A good time comes in all ways, but it’s always better when the fun-to-cost ratio is low. Even better, the ratio is inverted and you go home with more money than when you left, which can be allure of gambling to many people. Just remember that particular good time is considered income by our federal government.
Let’s face it: the government spends a lot of money no matter who is running the show and will look for ways to bankroll their expenditures through a meticulous tax code. This tax code categorizes income in a few different ways and thus insist that all income be included when filing your taxes. One of the sources of income that should be included is winnings one takes home from gambling. We’re not just talking casino loot here. Anything that is considered or called “cash or prizes,” lotteries, raffles, horse races are all considered income based on our tax code, and that’s not all.
Winnings are easy to document when you win a large prize, but what are the thresholds for filing when winnings only return small amounts. The IRS makes gambling establishments provide a Form W-2G in the following scenarios:
1.The winnings (not reduced by the wager) are $1,200 or more from a bingo game or slot machine
2.The winnings (reduced by the wager) are $1,500 or more from a keno game
3.The winnings (reduced by the wager or buy-in) are more than $5,000 from a poker
4.The winnings (except from those listed above) are $600 or more and at least 300 times the amount of the wager
5.The winnings are subject to federal income tax withholding
For example, if you were to buy a scratch-off for two dollars at the supermarket and won five dollars on the card, the supermarket is not going to give you a Form W-2G. If you went to a casino, however, and won $1,700 playing the slot machines, you would receive a Form W-2G from the casino. Additionally, there are times when you can receive a prize other than cash by gambling. If you receive a non-cash prize, you will report the prize at fair market value.
Claiming gambling winnings is a straightforward process, the issue is the many taxpayers don’t realize that they are required to report these winnings. Usually, when the amount won is small, taxpayers do not report these on their return even though they should. It is important to report all gambling winnings on a tax return regardless of their size. Many do not keep appropriate records of their winnings, which also makes it more difficult to track and claim the income especially when the winnings come in small amounts, multiple times throughout the year.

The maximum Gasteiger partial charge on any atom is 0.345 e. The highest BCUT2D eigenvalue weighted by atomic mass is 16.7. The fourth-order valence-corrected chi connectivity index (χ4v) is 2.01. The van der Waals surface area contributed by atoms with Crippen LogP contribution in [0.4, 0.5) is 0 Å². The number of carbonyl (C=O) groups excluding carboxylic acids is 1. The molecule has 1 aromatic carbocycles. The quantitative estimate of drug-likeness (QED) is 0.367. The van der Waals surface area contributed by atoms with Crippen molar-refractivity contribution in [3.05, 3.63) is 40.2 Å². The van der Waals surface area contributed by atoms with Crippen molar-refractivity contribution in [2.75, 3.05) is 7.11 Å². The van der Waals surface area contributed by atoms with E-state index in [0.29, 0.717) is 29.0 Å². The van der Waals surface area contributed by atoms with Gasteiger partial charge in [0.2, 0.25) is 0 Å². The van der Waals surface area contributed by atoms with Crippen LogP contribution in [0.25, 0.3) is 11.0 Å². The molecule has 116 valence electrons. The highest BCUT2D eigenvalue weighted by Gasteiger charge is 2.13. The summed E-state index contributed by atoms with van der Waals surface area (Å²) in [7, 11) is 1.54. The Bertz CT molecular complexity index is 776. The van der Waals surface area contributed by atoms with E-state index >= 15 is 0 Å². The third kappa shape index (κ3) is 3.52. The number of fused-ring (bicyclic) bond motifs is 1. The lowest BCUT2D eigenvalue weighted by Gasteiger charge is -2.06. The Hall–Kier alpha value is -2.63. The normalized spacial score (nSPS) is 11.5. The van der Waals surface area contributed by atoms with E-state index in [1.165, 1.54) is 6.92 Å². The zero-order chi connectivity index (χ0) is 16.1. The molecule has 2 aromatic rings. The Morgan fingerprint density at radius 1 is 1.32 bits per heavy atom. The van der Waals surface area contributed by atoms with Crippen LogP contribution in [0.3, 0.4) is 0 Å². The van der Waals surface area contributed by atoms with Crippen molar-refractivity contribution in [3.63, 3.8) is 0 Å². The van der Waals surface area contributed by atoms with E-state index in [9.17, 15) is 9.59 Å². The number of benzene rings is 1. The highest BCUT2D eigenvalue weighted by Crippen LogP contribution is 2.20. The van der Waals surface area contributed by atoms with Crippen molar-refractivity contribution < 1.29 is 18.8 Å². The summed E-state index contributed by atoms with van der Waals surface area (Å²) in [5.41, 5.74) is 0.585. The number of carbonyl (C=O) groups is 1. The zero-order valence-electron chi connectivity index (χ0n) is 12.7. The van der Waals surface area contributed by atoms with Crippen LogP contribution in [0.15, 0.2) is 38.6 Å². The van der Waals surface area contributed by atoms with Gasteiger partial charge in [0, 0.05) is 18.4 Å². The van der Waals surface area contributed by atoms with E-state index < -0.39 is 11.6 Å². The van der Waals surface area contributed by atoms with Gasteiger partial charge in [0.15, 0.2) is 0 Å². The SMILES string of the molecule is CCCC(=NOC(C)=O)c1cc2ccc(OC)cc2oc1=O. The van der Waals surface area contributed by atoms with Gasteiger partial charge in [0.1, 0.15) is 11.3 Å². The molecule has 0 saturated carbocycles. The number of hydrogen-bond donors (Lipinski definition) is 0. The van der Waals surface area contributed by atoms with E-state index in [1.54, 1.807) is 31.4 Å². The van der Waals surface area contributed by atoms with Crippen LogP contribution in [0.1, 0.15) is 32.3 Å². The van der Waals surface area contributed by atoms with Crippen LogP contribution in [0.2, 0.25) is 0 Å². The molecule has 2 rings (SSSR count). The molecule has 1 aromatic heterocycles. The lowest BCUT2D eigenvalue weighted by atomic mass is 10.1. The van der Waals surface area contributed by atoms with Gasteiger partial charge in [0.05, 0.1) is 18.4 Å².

Record keeping is crucial if you are to take advantage of being able to deduct your gambling losses. Be careful. The tax code is strict in the ability to claim gambling losses. By claiming these losses you are increasing your chances of an audit because the IRS knows that people usually do not keep adequate records of their winnings and losses. To have adequate records, the taxpayer should have the following information for all gambling activities, usually kept in a journal, spreadsheet, or in a gambling log book:
1) the date of the winnings or loss,
2) name and address of the gambling establishment,
3) type of wagers you made
4) amounts won or lost, and
5) names of other people with you during the session.
It is also beneficial if you can prove you were at the establishment. For a casino this could be a parking receipt, hotel reservation, or a receipt from a vendor or restaurant on-site. Throughout the year, people who gamble should maintain copies of all Form W-2Gs, Form 5754, wagering tickets, credit reports showing advances to or from gambling establishments, ATM receipts used for gambling, and/or any statements of actual winning or payment slips given to you from a gambling establishment.
Deducting Gambling Losses
Taxpayers are allowed to offset their winnings with their losses on their tax return, assuming they have adequate record keeping to prove them. Taxpayers are not allowed to deduct their excess losses. That means that if an individual has $10,000 in winnings in a year and $15,000 in losses, they can only deduct the $10,000 that offsets their amount won. The excess gambling losses are lost and do not carry over to help offset winnings from prior or future years. It is important to note that gambling losses are deducted on line 28 of Schedule A as another miscellaneous deduction that is not subject to a 2% floor. Since the deduction is reported on Schedule A, the taxpayer would have to itemize to be able to see the tax benefits of the gambling losses deduction.